Original title: Kumo no mukô, yakusoku no basho
D: Makoto Shinkai / 90m
Cast: Hidetaka Yoshioka, Masato Hagiwara, Yuka Nanri, Unshô Ishizuka, Kazuhiko Inoue, Risa Mizuno
In an alternate reality, Japan is a divided nation. The northern half, Hokkaido, is ruled by the Union, while Honshu and everything else to the south is overseen by the US. At some point after the division, a tower that stretches up and beyond the clouds was built on Hokkaido, but the reason for its having been built is unknown.
One summer, two young friends, Hiroki (Yoshioka) and Takuya (Hagiwara), decide to build a plane that will enable them to fly to the top of the Tower (and maybe find out what it does). They spend all their spare time finding parts for the plane and assembling it, and are aided by their employer during school breaks, Mr Okabe (Ishizuka). One day, Takuya finds himself talking to a girl both friends know called Sayuri (Nanri). He tells her about the plane and she tags along when he next goes to the abandoned train station where they’re building it. Despite, Hiromi’s doubts about her being included in their plans, her enthusiasm for the project wins him over.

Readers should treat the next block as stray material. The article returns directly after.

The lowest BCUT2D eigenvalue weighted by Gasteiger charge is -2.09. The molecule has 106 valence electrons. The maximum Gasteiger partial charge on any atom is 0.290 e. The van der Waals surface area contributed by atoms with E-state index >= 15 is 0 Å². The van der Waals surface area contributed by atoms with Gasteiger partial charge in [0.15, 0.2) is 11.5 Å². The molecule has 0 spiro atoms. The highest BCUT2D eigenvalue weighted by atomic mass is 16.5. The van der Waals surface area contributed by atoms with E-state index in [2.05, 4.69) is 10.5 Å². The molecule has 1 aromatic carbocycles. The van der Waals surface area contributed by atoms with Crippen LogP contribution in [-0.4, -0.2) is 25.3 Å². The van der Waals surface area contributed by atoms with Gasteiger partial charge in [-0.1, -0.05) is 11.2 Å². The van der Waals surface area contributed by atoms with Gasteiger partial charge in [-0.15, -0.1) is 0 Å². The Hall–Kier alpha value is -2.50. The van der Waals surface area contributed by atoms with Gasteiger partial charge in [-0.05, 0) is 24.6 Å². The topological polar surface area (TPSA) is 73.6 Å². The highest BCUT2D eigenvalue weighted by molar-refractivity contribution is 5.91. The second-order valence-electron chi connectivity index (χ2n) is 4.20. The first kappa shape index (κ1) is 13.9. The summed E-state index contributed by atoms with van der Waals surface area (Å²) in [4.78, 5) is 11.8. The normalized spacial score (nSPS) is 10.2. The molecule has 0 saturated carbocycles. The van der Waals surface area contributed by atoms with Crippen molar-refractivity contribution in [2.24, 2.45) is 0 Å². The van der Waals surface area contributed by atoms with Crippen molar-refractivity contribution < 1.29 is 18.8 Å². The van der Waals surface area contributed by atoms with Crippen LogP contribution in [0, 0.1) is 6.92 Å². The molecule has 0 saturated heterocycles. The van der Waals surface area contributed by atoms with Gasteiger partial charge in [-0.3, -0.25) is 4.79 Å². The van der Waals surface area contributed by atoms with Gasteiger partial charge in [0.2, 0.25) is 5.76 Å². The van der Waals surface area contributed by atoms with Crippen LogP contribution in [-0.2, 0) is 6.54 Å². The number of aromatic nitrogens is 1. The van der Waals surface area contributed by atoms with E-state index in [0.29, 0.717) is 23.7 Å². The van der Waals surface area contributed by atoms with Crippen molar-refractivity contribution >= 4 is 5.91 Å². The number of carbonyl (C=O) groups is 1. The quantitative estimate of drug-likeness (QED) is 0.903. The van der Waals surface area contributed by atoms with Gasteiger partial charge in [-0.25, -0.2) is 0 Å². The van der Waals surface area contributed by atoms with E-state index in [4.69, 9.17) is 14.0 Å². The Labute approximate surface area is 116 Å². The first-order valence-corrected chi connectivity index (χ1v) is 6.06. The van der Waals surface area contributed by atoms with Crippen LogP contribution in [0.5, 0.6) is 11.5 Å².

As they grow older, and the plane nears completion, Sayuri begins to have strange dreams that are connected to the Tower. One such dream sees the Tower exploding and causing tremendous destruction. Shortly after, Sayuri falls ill and is taken to Tokyo for treatment. Three years pass, during which Hiroki and Takuya stop work on the plane and go their separate ways. The political situation worsens between the Union and the US, and war is imminent. Sayuri has been asleep for the last three years, but she has been studied during this time, as her dream activity is reflected in the activity of the Tower. When Sayuri dreams, the Tower produces sufficient energy to overlay a separate reality on the area immediately around it. The scientists studying the Tower and Sayuri believe that if she were to wake up, the Tower would replace the existing reality with another, completely different one.